The main departments that may be dealing with the division of rooms and how they may be run may be the housekeeping and the front office department. This requires that the front office and the housekeeping department work hand in hand so as to achieve the set objectives of the hotel. The structure of how the rooms are may be different from one hotel to the other. These differences or variances may be because of the following; the level of services offered by a given hotel, the size of the hotel and the set organization preferences. The rooms may be overseen by the rooms’ division manager who may work hand in hand with the front office manager so as to achieve efficiency and effectiveness (Ismail 10).
In the running, of the hotel activities the front office may be required to take night audits so as to know the rooms and their guests; whether they are checking in or checking out. Reading the night audit may require a person to do the following activities; Room sales; here, checking sales of the room from the previous day and comparing them to the current day to see how the hotel may be doing. Restaurant sales; here, a person may be required to check the sales of meals and, whether they meet the set goals. If, the goals are not being met a new strategy may be employed so as to deal with such an issue. Room service; this may be the most profitable section that may be associated with the hotel. Here, a person should carefully compare results with what the organization or hotel may desire to achieve. Looking at all these reports, compiling and adding them up may help the front office to know whether they may be headed in the right direction in achieving the hotels set goals or not (Bardi 296).
The sales of rooms that may be sold to guests may be divided into two categories. These categories may include; group rooms and transient rooms. In the group rooms, they originate from guests who may be more than one person and require rooms in a given hotel. In addition to this, group rooms may be a chain of reservations or, bookings that may be made in regard to specific functions that may include; events, meetings or, conventions. These functions may be held in the hotel premise or in the surrounding area or, environment of the hotel. Transient rooms, on the other hand, may come from individuals making reservations for themselves. These may be people who may be coming to the hotel to do business or have pleasure. Transient rooms may be said to differ from the group rooms in the sense that, guests for the transient rooms may not be known when they may be arriving but, group rooms guests may be known. The transient rooms reservations may be further sub- divided into two categories; walk-in reservations; here the guests may arrive at a hotel looking for rooms unannounced. This type of booking may be difficult to predict thus; cannot be categorized under the booking cycle. Another sub-division of the transient rooms may be individual booking cycle; this may be the given period from when a reservation may be made to the arrival of the individual. This period may range from a few days to weeks to months.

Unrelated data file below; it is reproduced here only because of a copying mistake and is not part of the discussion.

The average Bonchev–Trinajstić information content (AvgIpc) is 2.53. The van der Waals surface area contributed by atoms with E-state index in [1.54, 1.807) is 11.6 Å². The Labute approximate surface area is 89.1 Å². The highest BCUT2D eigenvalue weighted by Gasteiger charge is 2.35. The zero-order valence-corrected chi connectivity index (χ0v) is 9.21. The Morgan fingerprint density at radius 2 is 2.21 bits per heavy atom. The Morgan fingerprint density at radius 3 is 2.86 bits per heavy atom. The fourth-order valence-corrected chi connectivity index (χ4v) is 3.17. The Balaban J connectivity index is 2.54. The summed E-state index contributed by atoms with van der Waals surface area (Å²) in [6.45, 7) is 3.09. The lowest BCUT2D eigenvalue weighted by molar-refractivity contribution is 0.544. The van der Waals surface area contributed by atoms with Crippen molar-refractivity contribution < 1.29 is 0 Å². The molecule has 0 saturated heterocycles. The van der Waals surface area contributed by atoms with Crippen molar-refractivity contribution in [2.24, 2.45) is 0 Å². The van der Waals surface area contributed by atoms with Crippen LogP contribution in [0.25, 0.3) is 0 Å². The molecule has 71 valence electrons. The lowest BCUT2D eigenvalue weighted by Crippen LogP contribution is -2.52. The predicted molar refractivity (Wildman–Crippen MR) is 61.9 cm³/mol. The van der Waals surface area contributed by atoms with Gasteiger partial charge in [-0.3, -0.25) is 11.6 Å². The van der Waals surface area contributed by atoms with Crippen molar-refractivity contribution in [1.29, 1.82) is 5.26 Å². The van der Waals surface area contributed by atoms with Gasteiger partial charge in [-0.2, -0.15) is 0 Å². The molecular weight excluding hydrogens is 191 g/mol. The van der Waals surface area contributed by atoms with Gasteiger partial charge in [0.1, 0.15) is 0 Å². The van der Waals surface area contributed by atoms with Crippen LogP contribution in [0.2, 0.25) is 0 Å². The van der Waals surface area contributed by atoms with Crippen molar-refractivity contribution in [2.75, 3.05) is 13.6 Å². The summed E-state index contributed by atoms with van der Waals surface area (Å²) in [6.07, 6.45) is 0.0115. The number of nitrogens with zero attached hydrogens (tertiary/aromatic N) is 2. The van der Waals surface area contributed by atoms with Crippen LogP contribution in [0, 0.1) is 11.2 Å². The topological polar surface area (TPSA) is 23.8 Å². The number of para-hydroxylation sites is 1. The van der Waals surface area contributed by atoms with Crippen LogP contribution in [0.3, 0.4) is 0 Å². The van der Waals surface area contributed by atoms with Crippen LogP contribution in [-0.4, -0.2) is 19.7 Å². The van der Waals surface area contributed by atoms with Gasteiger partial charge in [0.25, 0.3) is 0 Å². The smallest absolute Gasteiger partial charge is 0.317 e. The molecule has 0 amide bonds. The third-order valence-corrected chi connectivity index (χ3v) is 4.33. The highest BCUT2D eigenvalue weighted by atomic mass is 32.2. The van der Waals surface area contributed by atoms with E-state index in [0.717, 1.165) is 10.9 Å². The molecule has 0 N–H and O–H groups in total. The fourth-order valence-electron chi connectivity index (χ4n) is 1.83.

There may be four aspects that may be associated with guests and how they arrive. These aspects may consist of the following; pre-arrival, actual arrival, staying at the hotel and departure or checking out. During the pre- arrival, the guests may do some of the following activities looking and choosing a preferable hotel and looking for ways of making reservations. These may be influenced by some of the following; location of the hotel, the popularity of the hotel and what the guest might want to do while at the hotel. During the arrival, the guests are required to report to the front office where; they will be registered and appointed to their rooms and in addition to this; guests may be given brief information in regard to hotel services. During the stay of the guests, the front office may be required to be effective and efficient so as to make the guests comfortable. In addition to this, the front office is also required to monitor the credit accounts of guests. This will lead the hotel to achieving its objectives and goals. During the check out of the guests, the front office may be required to provide the guests with their financial statements. In addition to this, guests are also required to check at the front office where they may relay how their stay may have been and what complaints they may have, regarding the services offered by the hotel (Abbott & Lewry 57-60).
In conclusion, I believe that the front office working hand in hand with the housekeeping department may be the core centers of hotels. In addition to this, training the personnel or staff should be a requirement so that the set procedures and policies are adhered to leading to the hotel achieving its desired goals.